Isaac3 wrote: ↑
May 3rd, 2019, 2:31 am
Firstly, some people believe that beating a child, for example, when they've misbehaved will actually increase their welfare in the long-term.
Couple of problems there. First we need to define "beating." I take a "beating" to mean a physical attack that leaves bruises, abrasions, lacerations, broken bones, lost teeth, etc. A swat on the rear doesn't count. I doubt that many believe beating a child (in that sense) yields any increase in his welfare, short- or long-term. But even if some do believe that it benefits the child in the long term, that belief is speculative and dubious, while there is no doubt that it harms the child in the short term.
Don't forget your original claim was that we have a 'right' to anything obtained or done without 'harm'. So a police officer does not have the 'right' to take back a stolen watch if he used any injurious force in apprehending the thief?
Force used to retrieve stolen property may harm the thief, but that harm is justifiable. Force employed to right a previous wrong is always justifiable, provided it inflicts no more harm than necessary to right the wrong. The thief's loss of the stolen property does not count as a harm to him, however. He may not count goods not legitimately acquired by him as contributors to his welfare.
You don't even have the 'right' to your coffee because it was farmed in such a way as to damage the welfare of the farmer?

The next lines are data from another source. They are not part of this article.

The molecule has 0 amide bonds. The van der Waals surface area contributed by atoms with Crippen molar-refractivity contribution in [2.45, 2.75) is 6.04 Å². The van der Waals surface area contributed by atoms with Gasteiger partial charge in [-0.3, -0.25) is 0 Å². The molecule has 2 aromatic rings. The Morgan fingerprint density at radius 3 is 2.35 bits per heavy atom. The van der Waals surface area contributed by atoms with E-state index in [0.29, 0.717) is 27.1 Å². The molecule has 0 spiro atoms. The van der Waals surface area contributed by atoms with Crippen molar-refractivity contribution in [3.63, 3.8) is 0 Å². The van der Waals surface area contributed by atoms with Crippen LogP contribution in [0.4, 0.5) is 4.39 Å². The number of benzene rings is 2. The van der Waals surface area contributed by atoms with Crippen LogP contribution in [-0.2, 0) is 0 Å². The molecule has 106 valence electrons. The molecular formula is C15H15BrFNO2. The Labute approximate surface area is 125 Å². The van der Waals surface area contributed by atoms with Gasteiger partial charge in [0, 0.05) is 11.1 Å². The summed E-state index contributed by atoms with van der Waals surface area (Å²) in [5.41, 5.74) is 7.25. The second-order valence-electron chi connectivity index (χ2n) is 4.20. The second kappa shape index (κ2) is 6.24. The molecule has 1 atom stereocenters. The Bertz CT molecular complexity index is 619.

Now, why would a farmer farm in such a way as to damage his own welfare? Are you suggesting he is a slave, working under duress?
But I think your point is that persons who knowingly accept benefits of an immoral act share guilt for that act. I agree that they do, but there are practical limits on what beneficiaries can be expected to know, and what efforts they are obliged to exert to learn the provenance of every item they buy.
Health, welfare and wealth are all subjective terms.
No, they are not. They are somewhat vague, but that is not the same as subjective. There are no "subjective terms." There are only subjective/objective propositions. A proposition is objective if its truth conditions are public, verifiable by any suitably situated person. It is subjective if its truth conditions are private, verifiable only by the speaker.
"Welfare" is the key term there. I define it as a measure of the extent to which an agent's interests and desires are satisfied. Since those are idiosyncratic, "welfare" is always relative to agents (what I would count as an improvement in my welfare may not be so counted by you). But that does not make it "subjective." A proposition asserting that x
welfare can be verified (or disconfirmed) by anyone; the proposition is objective.
Are you healthier after a run even though you are in pain?
I have no idea. That the health effects of some behaviors is unknown does not make the term "subjective." To say a person is healthy is to say that he is free of injuries, diseases, and disabilities, physical or "mental." The meaning of the term is not controversial. What may be controversial is what effects various activities and external factors may have on health.
Is wealth only measurable in material property?
Yes. By definition. Applying the term to anything else is metaphorical.
1 : abundance of valuable material possessions or resources
2 : abundant supply : PROFUSION
3a : all property that has a money value or an exchangeable value
b : all material objects that have economic utility
especially : the stock of useful goods having economic value in existence at any one time
What about communally owned property?
Not sure of the point of that question, but every member of the owning community owns a share of such property. It contributes to his welfare.
What about non-assigned natural resources?